Koi Breeding Method (Page 1 of 2)
Although more and more koi
hobbyists are trying to breed koi using the
dry fertilization method (thanks
in part to the proliferation of YouTube videos showing how to do
it), many prospective koi breeders still prefer the classic
method of letting pre-selected koi spawn naturally in a pond.
The reason for this perhaps is the simplicity of the classic
procedure, which consists mainly of preparing the spawning
environment and letting the koi do what comes naturally for them.
The steps involved in this basic koi breeding method are presented
1. Selection of the
Choosing the right parents for
your baby koi need not be difficult, but it can sometimes be tricky
too. First things first - you need to know which of your koi
are female and which are male. Female koi are visibly rounder
than male koi, especially those that are ready to lay eggs.
Males are slimmer in appearance, and may develop roughness on their
gill plates when ready to spawn.
Choose mature koi only for
breeding, i.e., they should at least be two years old (younger koi
will produce weak offsprings). Experts say that the optimum
breeding age is 2-4 years old. Choose only healthy koi with no
deformities whatsoever. Both parents should exhibit excellent
body conformation and high-quality colors and markings.
Select the parents based on
what baby koi you're after. For example, if you want Kohaku
fry, then you need both parents to be Kohaku. Some varieties
don't result in nice koi when bred together, so be sure to do a
little research on koi variety pairing before doing it (unless
you're after the excitement of uncertainty).
Some breeders use two males for
a single female during breeding to maximize the yield of the
propagation. The breeding act of the koi is very physical and
can harm the participants (especially the female if the males are
very aggressive), so this ratio of 2:1 must not be exceeded.
One advantage of using just a single male is the higher
predictability of what the offspring will look like.
2. Preparation of the
the prospective parents have been identified, they need to be
taken out of the main pond and isolated in separate and smaller
ponds where they can be conditioned for spawning. Males are
separated from females to prevent indiscriminate spawning.
Many hobbyists start t
isolation at least 1 month before the anticipated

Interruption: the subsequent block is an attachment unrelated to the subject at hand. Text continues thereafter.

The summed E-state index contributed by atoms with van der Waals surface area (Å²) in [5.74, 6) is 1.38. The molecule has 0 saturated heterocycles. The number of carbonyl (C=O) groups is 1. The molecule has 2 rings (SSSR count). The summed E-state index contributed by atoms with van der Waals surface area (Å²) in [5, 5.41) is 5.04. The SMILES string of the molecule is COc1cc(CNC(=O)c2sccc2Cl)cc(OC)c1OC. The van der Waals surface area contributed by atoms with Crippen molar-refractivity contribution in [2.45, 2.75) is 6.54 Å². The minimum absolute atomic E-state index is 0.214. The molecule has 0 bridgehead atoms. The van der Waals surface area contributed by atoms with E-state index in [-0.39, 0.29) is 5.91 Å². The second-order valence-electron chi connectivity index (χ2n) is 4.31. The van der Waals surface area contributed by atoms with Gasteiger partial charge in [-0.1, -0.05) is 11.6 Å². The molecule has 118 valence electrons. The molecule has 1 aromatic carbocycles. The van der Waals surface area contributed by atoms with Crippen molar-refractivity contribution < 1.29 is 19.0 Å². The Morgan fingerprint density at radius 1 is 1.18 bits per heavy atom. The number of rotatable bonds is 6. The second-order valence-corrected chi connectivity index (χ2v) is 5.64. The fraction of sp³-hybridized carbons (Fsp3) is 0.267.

Eventually the female becomes
rounder and noticeably bloated with eggs. Now with a heavy but
soft abdomen, she is presumed to be ready to lay eggs and is very
carefully moved to the spawning pond. This pregnant koi must
always be supported by water during the move, even while inside a
net. At this point the male is also assumed to be ready
to participate in the reproduction as well, and is moved into the
spawning pond a few hours after the female has already been
acclimatized to it. Many breeders introduce the male in the
evening, since spawning usually happens in the wee hours of the
The spawning pond shouldn't be
big - usually with an area of just 6 to 12 sq. meters. It
should be thoroughly cleaned and filled with un-chlorinated water to
a depth of about 50 centimeters. The spawning pond must have a generous amount of spawning
material to encourage the female to lay her eggs on them. Many
modern koi hobbyists prefer synthetic spawning ropes
(see Figure 1) as
spawning material because these are free of parasites, do not easily
get damaged, and
allow easy handling of the eggs, unlike spawning media of the
natural kind. The easy-to-handle feature is important if you plan to move the eggs away from the parents
right after spawning is completed. Many old-school breeders
still prefer natural spawning material though.
Figure 1. A
curled spawning rope (left) and a close-up of the
spawning rope bristles (right); Photo sources:
The spawning pond must also be sufficiently aerated at all times.
Strong but silent air pumps must be used. Unlike the main
pond, aeration of a spawning pond must not result in water
turbulence, since water tranquility is needed during spawning.
As such, the aeration system of the spawning pond must be designed
well to meet the aeration requirements without disturbing the water.
Proceed to Page 2...